If a tree falls in the forest… you know the aphorism. I’m using it here to remind you that your most important job is not data science – OK, maybe it’s not more important, but it’s equally important – is communications. When you do work, and your work remains in a vacuum, it serves no purpose. If your colleagues, bosses, clients don’t learn from your data analysis, then it is literally useless.
Did you know that one of the most-referenced skill requirements in job postings for data science professionals is communications? Yes, your potential employer knows how important it is too – it’s not just me saying this!
So communications is important – really important? Agree? Keep reading.
How do you communicate? Do you just show someone a spreadsheet and say nothing? Do you print out a chart, deliver it to your colleagues via inter-office mail (does that still exists?!?) without context? Do you email someone a giant list of facts in bullet point form? I hope not!
No, you tell a story. Story is defined in overly-complicated ways. Let me simplify. I just mean you tell a logical flowing linear sequence of information with continuity and completeness. There is a beginning, middle, and end. And your audience is not left doubting your credibility or thinking you’re hiding something or holding back when you’re done.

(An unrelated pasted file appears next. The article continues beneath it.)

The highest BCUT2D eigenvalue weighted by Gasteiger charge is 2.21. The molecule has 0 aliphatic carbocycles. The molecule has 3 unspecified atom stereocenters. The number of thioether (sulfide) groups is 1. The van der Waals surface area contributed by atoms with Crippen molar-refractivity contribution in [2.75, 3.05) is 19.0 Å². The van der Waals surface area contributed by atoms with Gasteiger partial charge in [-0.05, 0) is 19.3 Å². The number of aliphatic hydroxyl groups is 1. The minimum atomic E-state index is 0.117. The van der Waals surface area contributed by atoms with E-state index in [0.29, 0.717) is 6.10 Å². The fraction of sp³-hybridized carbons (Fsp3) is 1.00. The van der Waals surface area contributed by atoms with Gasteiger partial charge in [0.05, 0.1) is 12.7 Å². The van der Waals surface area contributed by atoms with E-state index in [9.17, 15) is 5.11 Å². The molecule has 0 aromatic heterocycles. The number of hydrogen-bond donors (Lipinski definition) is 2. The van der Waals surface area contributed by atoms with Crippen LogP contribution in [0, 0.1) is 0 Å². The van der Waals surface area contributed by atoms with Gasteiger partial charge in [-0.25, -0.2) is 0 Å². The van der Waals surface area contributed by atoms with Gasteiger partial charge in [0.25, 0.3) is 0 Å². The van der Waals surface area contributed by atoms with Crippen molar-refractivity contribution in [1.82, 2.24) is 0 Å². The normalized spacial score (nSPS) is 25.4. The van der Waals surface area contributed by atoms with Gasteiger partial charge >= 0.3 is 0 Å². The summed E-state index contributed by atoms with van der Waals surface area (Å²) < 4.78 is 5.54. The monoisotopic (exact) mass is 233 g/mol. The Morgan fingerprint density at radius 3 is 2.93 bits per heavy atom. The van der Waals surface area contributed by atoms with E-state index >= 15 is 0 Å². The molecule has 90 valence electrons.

Here’s the thing – storytelling is an evolutionary imperative. Story is literally the most important thing that has helped humans survive and evolve as a species. As Lisa Cron says, in Wired for Story, “Story, as it turns out, was crucial to our evolution—more so than opposable thumbs. Opposable thumbs let us hang on; story told us what to hang on to.” It’s the story of the Neanderthal who ate the berries that poisoned him and led to a horrible, painful death that taught the entire village to avoid that one type of berry. Not everyone could witness it first-hand. And that story was told in a logical flowing way. It was not told like so: “Red berries. Death. Pain.” That might have worked…but a more dramatic, emotional, flowing story with memorable details would be far more effective.
For you doubters out there – for the data purists who insist “we are scientists – it’s different for us!” I point to this study, which found that the most influential scientists (those whose research is cited most often by other scientists) are those who use narrative techniques in their research reports.
Storytelling is critical, effective, and will help you do your job better. I’ll be talking about data storytelling at ODSC East in May and I can’t wait to share some tips and tricks, and research-driven best practices for storytelling and visualization that will help you think differently about your next project and implement specific changes to your work the moment you leave the room!
Editor’s note: Check out Bill’s talk “Data Storytelling – Communicating Your Data-Driven Ideas with Impact“ at ODSC East 2019 this April 30-May 3 in Boston!